Dear Readers, you might remember that a few weeks ago I had a walk in St Pancras and Islington cemetery, and noticed one grave that had been planted up with California poppies and Phacelia tanacetifolia , a plant in the borage family that is a great favourite not only with pollinators, but with allotment holders and gardeners, who use it as a green manure (a plant that is grown for a season and then ploughed back into the soil to help to enrich it). Well, I have had limited success in growing this plant in my shady garden, but it is so useful that I thought it deserved a blogpost. Do let me know if you’ve grown it yourself!
Phacelia is also known as blue or lacy tansy – its species name means ‘leaves resembling those of the tansy‘, although the plant is only very distantly related to that small yellow member of the daisy family. In my book ‘Gardening for Wildlife’ by Adrian Thomas, Phacelias are described as ‘scorpion weeds’, so I wonder if this is how they are known in their native south west USA and Mexico. It’s apparently also known as ‘fiddleneck’, presumably from the shape of the stem.
My book describes Phacelia as a top plant for flowering in June and July, and it is so popular with bees and hoverflies that it’s often planted in orchards to encourage pollinators, though I assume this is for later flowering trees than our spring cherries and plums. My book includes Phacelia along with many other ‘exotic’ annual cornfield plants, such as red flax and fairy toadflax, poached-egg plant and opium poppy. Certainly I’ve seen some very ‘exotic’ meadows in my time, such as the one from the Churchill Estate in Pimlico, shown below. I’m not sure that I don’t prefer the look of the native meadows with their mixture of ox-eye daisies, cornflowers, poppies and corn marigolds, but I can see the appeal.
Like many of the borages, this plant is a bit on the furry side, and as you can see the stems are covered in short spikes. Some species of Phacelia are said to cause contact dermatitis, but apparently not this one. The seeds are ‘negatively photoblastic’ (who knew?) which means that they will only germinate in the dark. The plant is also a bit droopy and straggly, but then so am I on a bad day, so it seems churlish to complain.
Although Phacelia doesn’t fix nitrogen in the same way as beans and some other plants do, ploughing it back into the soil at the end of the year does seem to enhance the amount of nitrogen that’s available for other plants in the soil.
In North America, there is a species of mining bee that specialises in Phacelia, called, not surprisingly, the Phacelia Mining Bee (Andrena phacelia). And very nice it looks too.
And finally, a poem. I was not hopeful of finding anything that mentions Phacelia but here it is, a poem by Natalie Diaz, a Mojave American poet. Her collection ‘Postcolonial Love Poem’ won the Pulitzer Prize for Poetry in 2021. I am running off to buy it shortly, on the strength of the poem below and of this review from The Guardian. Here’s the title poem. Tell me what you think!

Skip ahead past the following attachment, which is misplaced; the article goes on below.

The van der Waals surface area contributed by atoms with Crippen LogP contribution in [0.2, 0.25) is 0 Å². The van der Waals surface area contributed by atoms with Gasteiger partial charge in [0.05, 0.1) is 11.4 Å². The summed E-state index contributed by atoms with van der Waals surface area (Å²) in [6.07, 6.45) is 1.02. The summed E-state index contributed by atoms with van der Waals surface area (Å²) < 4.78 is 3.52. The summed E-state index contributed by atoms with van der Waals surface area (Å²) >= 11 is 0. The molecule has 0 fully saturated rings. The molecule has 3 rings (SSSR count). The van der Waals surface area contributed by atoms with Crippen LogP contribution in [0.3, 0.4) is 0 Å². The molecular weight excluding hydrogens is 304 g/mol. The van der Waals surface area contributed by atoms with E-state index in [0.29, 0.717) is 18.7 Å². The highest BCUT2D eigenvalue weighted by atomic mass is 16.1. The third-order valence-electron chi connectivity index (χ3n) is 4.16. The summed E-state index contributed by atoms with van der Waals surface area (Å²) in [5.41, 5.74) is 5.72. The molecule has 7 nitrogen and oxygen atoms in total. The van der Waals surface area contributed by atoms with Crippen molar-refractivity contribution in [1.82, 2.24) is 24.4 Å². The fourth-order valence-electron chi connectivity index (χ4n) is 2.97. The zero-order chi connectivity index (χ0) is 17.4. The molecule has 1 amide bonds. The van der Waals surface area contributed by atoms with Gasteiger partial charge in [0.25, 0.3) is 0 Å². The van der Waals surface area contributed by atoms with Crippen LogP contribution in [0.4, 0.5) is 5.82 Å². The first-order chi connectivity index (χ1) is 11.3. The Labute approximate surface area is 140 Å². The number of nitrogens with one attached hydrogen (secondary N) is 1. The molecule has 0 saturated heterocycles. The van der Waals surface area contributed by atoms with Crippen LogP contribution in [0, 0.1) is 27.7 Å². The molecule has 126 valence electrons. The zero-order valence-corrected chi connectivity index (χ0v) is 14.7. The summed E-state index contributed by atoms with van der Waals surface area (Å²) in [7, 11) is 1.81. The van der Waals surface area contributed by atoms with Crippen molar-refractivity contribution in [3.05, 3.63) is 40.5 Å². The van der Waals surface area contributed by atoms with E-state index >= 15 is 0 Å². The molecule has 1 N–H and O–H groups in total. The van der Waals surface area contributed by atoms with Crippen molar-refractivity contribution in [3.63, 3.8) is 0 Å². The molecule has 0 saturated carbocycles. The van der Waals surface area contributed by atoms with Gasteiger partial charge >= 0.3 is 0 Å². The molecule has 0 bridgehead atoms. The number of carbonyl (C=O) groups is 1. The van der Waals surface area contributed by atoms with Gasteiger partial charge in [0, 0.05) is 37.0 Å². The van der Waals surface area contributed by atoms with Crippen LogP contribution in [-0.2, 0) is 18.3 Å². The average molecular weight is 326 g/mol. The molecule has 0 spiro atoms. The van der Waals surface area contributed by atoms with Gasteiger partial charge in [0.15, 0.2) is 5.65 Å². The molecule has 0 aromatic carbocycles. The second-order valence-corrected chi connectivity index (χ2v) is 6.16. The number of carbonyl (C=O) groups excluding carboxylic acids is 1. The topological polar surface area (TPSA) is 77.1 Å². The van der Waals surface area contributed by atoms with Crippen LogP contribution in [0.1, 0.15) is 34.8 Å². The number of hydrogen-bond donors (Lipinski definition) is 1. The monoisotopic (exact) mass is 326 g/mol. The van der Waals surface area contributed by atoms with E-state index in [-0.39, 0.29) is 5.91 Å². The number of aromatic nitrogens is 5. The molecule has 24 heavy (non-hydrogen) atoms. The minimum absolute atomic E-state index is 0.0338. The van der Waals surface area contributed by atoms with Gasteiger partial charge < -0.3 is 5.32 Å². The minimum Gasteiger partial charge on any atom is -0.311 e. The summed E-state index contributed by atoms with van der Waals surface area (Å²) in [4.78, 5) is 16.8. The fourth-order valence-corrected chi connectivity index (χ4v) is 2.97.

Postcolonial Love Poem
I’ve been taught bloodstones can cure a snakebite,
can stop the bleeding—most people forgot this
when the war ended. The war ended
depending on which war you mean: those we started,
before those, millennia ago and onward,
those which started me, which I lost and won—
these ever-blooming wounds.
I was built by wage. So I wage love and worse—
always another campaign to march across
a desert night for the cannon flash of your pale skin
settling in a silver lagoon of smoke at your breast.
I dismount my dark horse, bend to you there, deliver you
the hard pull of all my thirsts—
I learned Drink in a country of drought.
We pleasure to hurt, leave marks
the size of stones—each a cabochon polished
by our mouths. I, your lapidary, your lapidary wheel
turning—green mottled red—
the jaspers of our desires.
There are wildflowers in my desert
which take up to twenty years to bloom.
The seeds sleep like geodes beneath hot feldspar sand
until a flash flood bolts the arroyo, lifting them
in its copper current, opens them with memory—
they remember what their god whispered
into their ribs: Wake up and ache for your life.
Where your hands have been are diamonds
on my shoulders, down my back, thighs—
I am your culebra.
I am in the dirt for you.
Your hips are quartz-light and dangerous,
two rose-horned rams ascending a soft desert wash
before the November sky untethers a hundred-year flood—
the desert returned suddenly to its ancient sea.
Arise the wild heliotrope, scorpion weed,
blue phacelia which hold purple the way a throat can hold
the shape of any great hand—
Great hands is what she called mine.
The rain will eventually come, or not.
Until then, we touch our bodies like wounds—
the war never ended and somehow begins again.
Photo One by By Walter Siegmund (talk) – Own work, CC BY-SA 4.0, https://commons.wikimedia.org/w/index.php?curid=70834984
Photo Two by By Meneerke bloem – Own work, CC BY-SA 4.0, https://commons.wikimedia.org/w/index.php?curid=82587604
Photo Three by Michael Veit, from https://www.discoverlife.org/mp/20p?see=I_VEIT201&res=640&flags=subgenus: